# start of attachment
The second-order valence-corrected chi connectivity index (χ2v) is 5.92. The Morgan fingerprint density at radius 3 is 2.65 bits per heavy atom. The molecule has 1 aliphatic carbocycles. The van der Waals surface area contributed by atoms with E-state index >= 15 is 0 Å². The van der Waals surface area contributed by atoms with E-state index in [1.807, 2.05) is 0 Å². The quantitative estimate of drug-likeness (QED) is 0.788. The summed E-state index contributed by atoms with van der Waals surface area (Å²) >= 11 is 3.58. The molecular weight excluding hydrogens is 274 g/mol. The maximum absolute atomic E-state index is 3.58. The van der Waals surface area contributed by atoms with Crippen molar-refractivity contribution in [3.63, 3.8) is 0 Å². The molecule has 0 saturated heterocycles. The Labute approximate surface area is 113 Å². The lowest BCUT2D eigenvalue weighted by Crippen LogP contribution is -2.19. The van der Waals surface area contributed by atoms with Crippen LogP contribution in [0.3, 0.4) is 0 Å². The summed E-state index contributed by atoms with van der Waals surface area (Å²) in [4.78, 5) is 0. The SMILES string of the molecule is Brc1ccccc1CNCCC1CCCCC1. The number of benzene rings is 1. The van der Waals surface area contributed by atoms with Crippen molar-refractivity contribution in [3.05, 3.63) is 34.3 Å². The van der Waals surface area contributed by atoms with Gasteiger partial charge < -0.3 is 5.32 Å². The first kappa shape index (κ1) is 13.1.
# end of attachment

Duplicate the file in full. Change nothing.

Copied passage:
The second-order valence-corrected chi connectivity index (χ2v) is 5.92. The Morgan fingerprint density at radius 3 is 2.65 bits per heavy atom. The molecule has 1 aliphatic carbocycles. The van der Waals surface area contributed by atoms with E-state index >= 15 is 0 Å². The van der Waals surface area contributed by atoms with E-state index in [1.807, 2.05) is 0 Å². The quantitative estimate of drug-likeness (QED) is 0.788. The summed E-state index contributed by atoms with van der Waals surface area (Å²) >= 11 is 3.58. The molecular weight excluding hydrogens is 274 g/mol. The maximum absolute atomic E-state index is 3.58. The van der Waals surface area contributed by atoms with Crippen molar-refractivity contribution in [3.63, 3.8) is 0 Å². The molecule has 0 saturated heterocycles. The Labute approximate surface area is 113 Å². The lowest BCUT2D eigenvalue weighted by Crippen LogP contribution is -2.19. The van der Waals surface area contributed by atoms with Crippen LogP contribution in [0.3, 0.4) is 0 Å². The summed E-state index contributed by atoms with van der Waals surface area (Å²) in [4.78, 5) is 0. The SMILES string of the molecule is Brc1ccccc1CNCCC1CCCCC1. The number of benzene rings is 1. The van der Waals surface area contributed by atoms with Crippen molar-refractivity contribution in [3.05, 3.63) is 34.3 Å². The van der Waals surface area contributed by atoms with Gasteiger partial charge < -0.3 is 5.32 Å². The first kappa shape index (κ1) is 13.1.